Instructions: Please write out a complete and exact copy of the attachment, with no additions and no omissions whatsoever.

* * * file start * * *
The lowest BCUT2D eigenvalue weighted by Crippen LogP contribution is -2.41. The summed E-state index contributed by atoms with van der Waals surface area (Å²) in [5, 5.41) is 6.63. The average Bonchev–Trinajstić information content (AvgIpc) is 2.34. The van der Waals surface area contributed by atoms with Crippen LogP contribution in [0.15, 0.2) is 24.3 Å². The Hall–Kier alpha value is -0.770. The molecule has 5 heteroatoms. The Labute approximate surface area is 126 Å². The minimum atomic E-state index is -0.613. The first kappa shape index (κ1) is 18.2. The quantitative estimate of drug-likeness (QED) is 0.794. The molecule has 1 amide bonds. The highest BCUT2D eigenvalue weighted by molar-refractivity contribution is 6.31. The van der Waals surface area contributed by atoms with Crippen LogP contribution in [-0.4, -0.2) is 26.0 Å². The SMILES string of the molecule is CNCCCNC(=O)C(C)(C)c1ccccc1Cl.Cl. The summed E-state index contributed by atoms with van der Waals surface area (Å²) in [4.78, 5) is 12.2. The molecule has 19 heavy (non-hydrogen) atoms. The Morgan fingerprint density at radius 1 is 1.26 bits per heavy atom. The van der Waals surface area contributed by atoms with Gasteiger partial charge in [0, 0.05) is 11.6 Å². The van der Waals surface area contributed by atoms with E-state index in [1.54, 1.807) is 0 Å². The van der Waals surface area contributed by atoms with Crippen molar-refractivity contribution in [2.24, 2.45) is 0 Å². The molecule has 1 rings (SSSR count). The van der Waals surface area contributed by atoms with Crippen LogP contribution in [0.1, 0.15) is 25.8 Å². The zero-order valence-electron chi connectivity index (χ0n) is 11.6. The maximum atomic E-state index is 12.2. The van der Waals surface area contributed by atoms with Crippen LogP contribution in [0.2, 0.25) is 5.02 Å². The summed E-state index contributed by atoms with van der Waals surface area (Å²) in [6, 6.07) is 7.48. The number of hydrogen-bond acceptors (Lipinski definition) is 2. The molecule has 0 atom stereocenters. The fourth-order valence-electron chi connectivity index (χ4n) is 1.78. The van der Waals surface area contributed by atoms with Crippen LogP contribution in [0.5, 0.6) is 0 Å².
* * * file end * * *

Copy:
The lowest BCUT2D eigenvalue weighted by Crippen LogP contribution is -2.41. The summed E-state index contributed by atoms with van der Waals surface area (Å²) in [5, 5.41) is 6.63. The average Bonchev–Trinajstić information content (AvgIpc) is 2.34. The van der Waals surface area contributed by atoms with Crippen LogP contribution in [0.15, 0.2) is 24.3 Å². The Hall–Kier alpha value is -0.770. The molecule has 5 heteroatoms. The Labute approximate surface area is 126 Å². The minimum atomic E-state index is -0.613. The first kappa shape index (κ1) is 18.2. The quantitative estimate of drug-likeness (QED) is 0.794. The molecule has 1 amide bonds. The highest BCUT2D eigenvalue weighted by molar-refractivity contribution is 6.31. The van der Waals surface area contributed by atoms with Crippen LogP contribution in [-0.4, -0.2) is 26.0 Å². The SMILES string of the molecule is CNCCCNC(=O)C(C)(C)c1ccccc1Cl.Cl. The summed E-state index contributed by atoms with van der Waals surface area (Å²) in [4.78, 5) is 12.2. The molecule has 19 heavy (non-hydrogen) atoms. The Morgan fingerprint density at radius 1 is 1.26 bits per heavy atom. The van der Waals surface area contributed by atoms with Gasteiger partial charge in [0, 0.05) is 11.6 Å². The van der Waals surface area contributed by atoms with E-state index in [1.54, 1.807) is 0 Å². The van der Waals surface area contributed by atoms with Crippen molar-refractivity contribution in [2.24, 2.45) is 0 Å². The molecule has 1 rings (SSSR count). The van der Waals surface area contributed by atoms with Crippen LogP contribution in [0.1, 0.15) is 25.8 Å². The zero-order valence-electron chi connectivity index (χ0n) is 11.6. The maximum atomic E-state index is 12.2. The van der Waals surface area contributed by atoms with Crippen LogP contribution in [0.2, 0.25) is 5.02 Å². The summed E-state index contributed by atoms with van der Waals surface area (Å²) in [6, 6.07) is 7.48. The number of hydrogen-bond acceptors (Lipinski definition) is 2. The molecule has 0 atom stereocenters. The fourth-order valence-electron chi connectivity index (χ4n) is 1.78. The van der Waals surface area contributed by atoms with Crippen LogP contribution in [0.5, 0.6) is 0 Å².